The Portuguese state has created an Arbitral Court for sports, which has mandatory jurisdiction over all administrative disputes arising in relation to sports federations, sports leagues and the anti-doping authority. The goal was to remove these type of cases from the state courts, which in the context of sports disputes were often viewed as slow, ineffective and bureaucratic. The Portuguese Court of Arbitration for Sport (CAS) has been fully operational since 1 October, 2015.
The legal process that led to the creation of the Portuguese CAS was fraught with challenges. Two earlier versions of the law seeking to create a CAS were rejected by the Constitutional Court, essentially due to the lack of provision of an appeal to the state courts.
The solution adopted, and, for the time being, not challenged, seeks to prevent sports disputes from reaching the state courts, without removing the possibility of them going to state courts in the second instance. An initial CAS decision can be appealed to the administrative courts – however, the parties may agree to refer the matter to an inner body of CAS, thereby expressly waiving the right of appeal to the state courts. This inner body of CAS is, in effect, an internal CAS forum for appeals.
Its mandatory jurisdiction refers to disputes arising from acts or omissions of sports federations, professional leagues and other sports entities, in the exercise of their regulatory, organisational, direction and discipline powers (all having a public law nature). This is a significant development in the scope of arbitral jurisdiction in Portugal, and the extent of CAS’ success over the next few years is likely to be of great interest.
Also, voluntary arbitration (such as contracts involving image rights, sponsorship, some labour matters and representation agreements by intermediaries) and arbitration in labour matters involving sports bodies (in respect of which the CAS will have jurisdiction from 1 August, 2016), can be subject to the Portuguese CAS. A mediation process and consulting service are also provided by the CAS Law.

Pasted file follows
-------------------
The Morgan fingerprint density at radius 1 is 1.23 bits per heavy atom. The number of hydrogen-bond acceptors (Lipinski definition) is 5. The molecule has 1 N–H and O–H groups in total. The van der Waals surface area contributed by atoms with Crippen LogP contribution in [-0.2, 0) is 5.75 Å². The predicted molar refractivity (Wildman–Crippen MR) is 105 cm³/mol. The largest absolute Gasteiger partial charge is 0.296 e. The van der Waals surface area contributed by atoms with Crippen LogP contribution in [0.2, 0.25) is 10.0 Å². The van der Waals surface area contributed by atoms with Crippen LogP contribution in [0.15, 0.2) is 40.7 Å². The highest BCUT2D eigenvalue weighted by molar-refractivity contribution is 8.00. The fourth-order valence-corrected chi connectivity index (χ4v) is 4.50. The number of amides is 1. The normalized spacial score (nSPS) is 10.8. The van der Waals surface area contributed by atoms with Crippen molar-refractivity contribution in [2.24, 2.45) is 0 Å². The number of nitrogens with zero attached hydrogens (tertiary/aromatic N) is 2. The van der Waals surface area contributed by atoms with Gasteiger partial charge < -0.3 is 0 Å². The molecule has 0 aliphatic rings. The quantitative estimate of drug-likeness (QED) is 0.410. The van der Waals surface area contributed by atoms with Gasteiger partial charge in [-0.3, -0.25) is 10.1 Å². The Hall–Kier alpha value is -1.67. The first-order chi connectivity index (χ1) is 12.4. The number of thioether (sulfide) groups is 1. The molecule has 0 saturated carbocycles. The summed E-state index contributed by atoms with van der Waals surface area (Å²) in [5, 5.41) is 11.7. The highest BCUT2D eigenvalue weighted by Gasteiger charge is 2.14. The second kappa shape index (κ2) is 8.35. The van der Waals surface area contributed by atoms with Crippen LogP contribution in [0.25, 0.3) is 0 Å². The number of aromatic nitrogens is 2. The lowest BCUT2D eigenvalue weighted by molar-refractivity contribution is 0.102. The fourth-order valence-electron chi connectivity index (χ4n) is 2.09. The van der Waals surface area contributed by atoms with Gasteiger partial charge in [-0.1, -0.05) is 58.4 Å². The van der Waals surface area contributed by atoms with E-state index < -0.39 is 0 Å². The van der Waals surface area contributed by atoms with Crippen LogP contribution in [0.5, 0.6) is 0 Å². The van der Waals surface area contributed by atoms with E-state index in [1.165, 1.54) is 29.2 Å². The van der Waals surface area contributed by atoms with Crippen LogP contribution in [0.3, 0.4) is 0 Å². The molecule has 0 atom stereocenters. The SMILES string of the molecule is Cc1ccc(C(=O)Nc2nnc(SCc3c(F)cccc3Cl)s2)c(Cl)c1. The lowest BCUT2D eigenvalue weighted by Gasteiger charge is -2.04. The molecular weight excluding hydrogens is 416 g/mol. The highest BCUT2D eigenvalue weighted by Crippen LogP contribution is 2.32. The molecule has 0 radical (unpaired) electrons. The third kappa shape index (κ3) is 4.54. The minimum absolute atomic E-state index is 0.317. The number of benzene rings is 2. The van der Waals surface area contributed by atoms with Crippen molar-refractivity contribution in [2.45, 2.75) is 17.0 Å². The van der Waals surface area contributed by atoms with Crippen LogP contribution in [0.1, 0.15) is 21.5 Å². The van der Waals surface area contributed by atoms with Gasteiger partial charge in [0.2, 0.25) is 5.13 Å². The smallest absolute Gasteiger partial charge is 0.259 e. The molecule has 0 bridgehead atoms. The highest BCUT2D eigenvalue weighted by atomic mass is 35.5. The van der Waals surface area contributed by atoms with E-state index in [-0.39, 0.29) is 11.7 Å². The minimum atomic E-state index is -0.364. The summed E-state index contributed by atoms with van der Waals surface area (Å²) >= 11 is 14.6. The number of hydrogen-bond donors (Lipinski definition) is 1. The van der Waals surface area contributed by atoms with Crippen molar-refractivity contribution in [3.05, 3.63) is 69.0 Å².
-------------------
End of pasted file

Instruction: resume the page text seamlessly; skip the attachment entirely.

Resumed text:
From a practical point of view, it is likely that sports disputes in Portugal will be resolved in a faster, more efficient and simpler way, which will be of benefit both to parties and the legal community. Indeed, the complex and unique legal universe of sports requires that disputes must be handled by people who have sports law expertise. However, the creation of a mandatory arbitral jurisdiction over administrative issues gives rise to many concerns and qualms.
Notwithstanding the anxieties, Portuguese sports entities are committed to creating the best possible conditions for the functioning of the arbitral tribunal so the CAS can set an example for other jurisdictions.
José Manuel Meirim is of counsel at ABBC. He can be reached at email@example.com
Marta Vieira da Cruz is an associate at ABBC. She can be reached at firstname.lastname@example.org